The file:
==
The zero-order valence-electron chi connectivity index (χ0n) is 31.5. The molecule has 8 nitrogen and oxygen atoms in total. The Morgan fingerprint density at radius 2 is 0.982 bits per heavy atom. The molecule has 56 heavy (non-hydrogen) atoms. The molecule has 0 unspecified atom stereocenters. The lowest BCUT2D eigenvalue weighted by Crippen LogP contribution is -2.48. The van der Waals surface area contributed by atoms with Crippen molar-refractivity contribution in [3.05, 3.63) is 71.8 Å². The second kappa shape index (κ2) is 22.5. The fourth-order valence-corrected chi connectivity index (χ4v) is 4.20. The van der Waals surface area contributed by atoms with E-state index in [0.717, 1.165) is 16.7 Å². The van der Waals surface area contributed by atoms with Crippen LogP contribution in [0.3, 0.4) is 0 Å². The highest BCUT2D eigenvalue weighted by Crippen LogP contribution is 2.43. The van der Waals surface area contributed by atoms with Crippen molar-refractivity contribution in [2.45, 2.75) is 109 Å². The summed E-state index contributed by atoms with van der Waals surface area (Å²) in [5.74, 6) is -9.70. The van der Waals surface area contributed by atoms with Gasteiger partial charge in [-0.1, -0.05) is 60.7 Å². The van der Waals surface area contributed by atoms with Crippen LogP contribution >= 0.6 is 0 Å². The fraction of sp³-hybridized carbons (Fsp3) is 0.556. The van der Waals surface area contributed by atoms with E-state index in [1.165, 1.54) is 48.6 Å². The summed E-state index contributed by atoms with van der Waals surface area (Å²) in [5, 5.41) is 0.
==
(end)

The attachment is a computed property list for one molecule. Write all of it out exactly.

The zero-order valence-electron chi connectivity index (χ0n) is 31.5. The molecule has 8 nitrogen and oxygen atoms in total. The Morgan fingerprint density at radius 2 is 0.982 bits per heavy atom. The molecule has 56 heavy (non-hydrogen) atoms. The molecule has 0 unspecified atom stereocenters. The lowest BCUT2D eigenvalue weighted by Crippen LogP contribution is -2.48. The van der Waals surface area contributed by atoms with Crippen molar-refractivity contribution in [3.05, 3.63) is 71.8 Å². The second kappa shape index (κ2) is 22.5. The fourth-order valence-corrected chi connectivity index (χ4v) is 4.20. The van der Waals surface area contributed by atoms with E-state index in [0.717, 1.165) is 16.7 Å². The van der Waals surface area contributed by atoms with Crippen LogP contribution in [0.3, 0.4) is 0 Å². The highest BCUT2D eigenvalue weighted by Crippen LogP contribution is 2.43. The van der Waals surface area contributed by atoms with Crippen molar-refractivity contribution in [2.45, 2.75) is 109 Å². The summed E-state index contributed by atoms with van der Waals surface area (Å²) in [5.74, 6) is -9.70. The van der Waals surface area contributed by atoms with Gasteiger partial charge in [-0.1, -0.05) is 60.7 Å². The van der Waals surface area contributed by atoms with Crippen LogP contribution >= 0.6 is 0 Å². The fraction of sp³-hybridized carbons (Fsp3) is 0.556. The van der Waals surface area contributed by atoms with E-state index in [1.165, 1.54) is 48.6 Å². The summed E-state index contributed by atoms with van der Waals surface area (Å²) in [5, 5.41) is 0.